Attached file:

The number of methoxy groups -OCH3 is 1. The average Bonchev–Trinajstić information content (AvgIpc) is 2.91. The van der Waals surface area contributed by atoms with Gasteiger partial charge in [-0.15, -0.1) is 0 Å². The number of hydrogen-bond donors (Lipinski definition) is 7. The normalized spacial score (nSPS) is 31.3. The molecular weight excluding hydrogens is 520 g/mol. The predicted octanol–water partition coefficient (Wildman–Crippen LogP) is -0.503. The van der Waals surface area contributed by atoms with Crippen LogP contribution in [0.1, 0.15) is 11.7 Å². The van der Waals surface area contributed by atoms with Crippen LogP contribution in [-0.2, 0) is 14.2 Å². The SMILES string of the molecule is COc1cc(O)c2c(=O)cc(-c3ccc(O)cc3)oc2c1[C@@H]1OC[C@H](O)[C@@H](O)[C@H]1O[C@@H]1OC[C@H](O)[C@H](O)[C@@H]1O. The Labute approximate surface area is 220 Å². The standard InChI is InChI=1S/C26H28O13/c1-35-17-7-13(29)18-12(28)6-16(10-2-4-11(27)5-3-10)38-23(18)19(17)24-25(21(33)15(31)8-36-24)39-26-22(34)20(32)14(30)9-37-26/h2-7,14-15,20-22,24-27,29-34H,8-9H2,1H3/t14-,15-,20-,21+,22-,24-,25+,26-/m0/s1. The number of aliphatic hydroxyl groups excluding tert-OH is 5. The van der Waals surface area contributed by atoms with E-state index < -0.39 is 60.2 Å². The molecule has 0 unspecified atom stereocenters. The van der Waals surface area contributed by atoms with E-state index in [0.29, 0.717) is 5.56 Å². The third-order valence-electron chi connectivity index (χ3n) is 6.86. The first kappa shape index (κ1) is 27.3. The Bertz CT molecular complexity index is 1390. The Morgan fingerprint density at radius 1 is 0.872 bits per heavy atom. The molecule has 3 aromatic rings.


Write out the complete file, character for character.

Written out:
The number of methoxy groups -OCH3 is 1. The average Bonchev–Trinajstić information content (AvgIpc) is 2.91. The van der Waals surface area contributed by atoms with Gasteiger partial charge in [-0.15, -0.1) is 0 Å². The number of hydrogen-bond donors (Lipinski definition) is 7. The normalized spacial score (nSPS) is 31.3. The molecular weight excluding hydrogens is 520 g/mol. The predicted octanol–water partition coefficient (Wildman–Crippen LogP) is -0.503. The van der Waals surface area contributed by atoms with Crippen LogP contribution in [0.1, 0.15) is 11.7 Å². The van der Waals surface area contributed by atoms with Crippen LogP contribution in [-0.2, 0) is 14.2 Å². The SMILES string of the molecule is COc1cc(O)c2c(=O)cc(-c3ccc(O)cc3)oc2c1[C@@H]1OC[C@H](O)[C@@H](O)[C@H]1O[C@@H]1OC[C@H](O)[C@H](O)[C@@H]1O. The Labute approximate surface area is 220 Å². The standard InChI is InChI=1S/C26H28O13/c1-35-17-7-13(29)18-12(28)6-16(10-2-4-11(27)5-3-10)38-23(18)19(17)24-25(21(33)15(31)8-36-24)39-26-22(34)20(32)14(30)9-37-26/h2-7,14-15,20-22,24-27,29-34H,8-9H2,1H3/t14-,15-,20-,21+,22-,24-,25+,26-/m0/s1. The number of aliphatic hydroxyl groups excluding tert-OH is 5. The van der Waals surface area contributed by atoms with E-state index < -0.39 is 60.2 Å². The molecule has 0 unspecified atom stereocenters. The van der Waals surface area contributed by atoms with E-state index in [0.29, 0.717) is 5.56 Å². The third-order valence-electron chi connectivity index (χ3n) is 6.86. The first kappa shape index (κ1) is 27.3. The Bertz CT molecular complexity index is 1390. The Morgan fingerprint density at radius 1 is 0.872 bits per heavy atom. The molecule has 3 aromatic rings.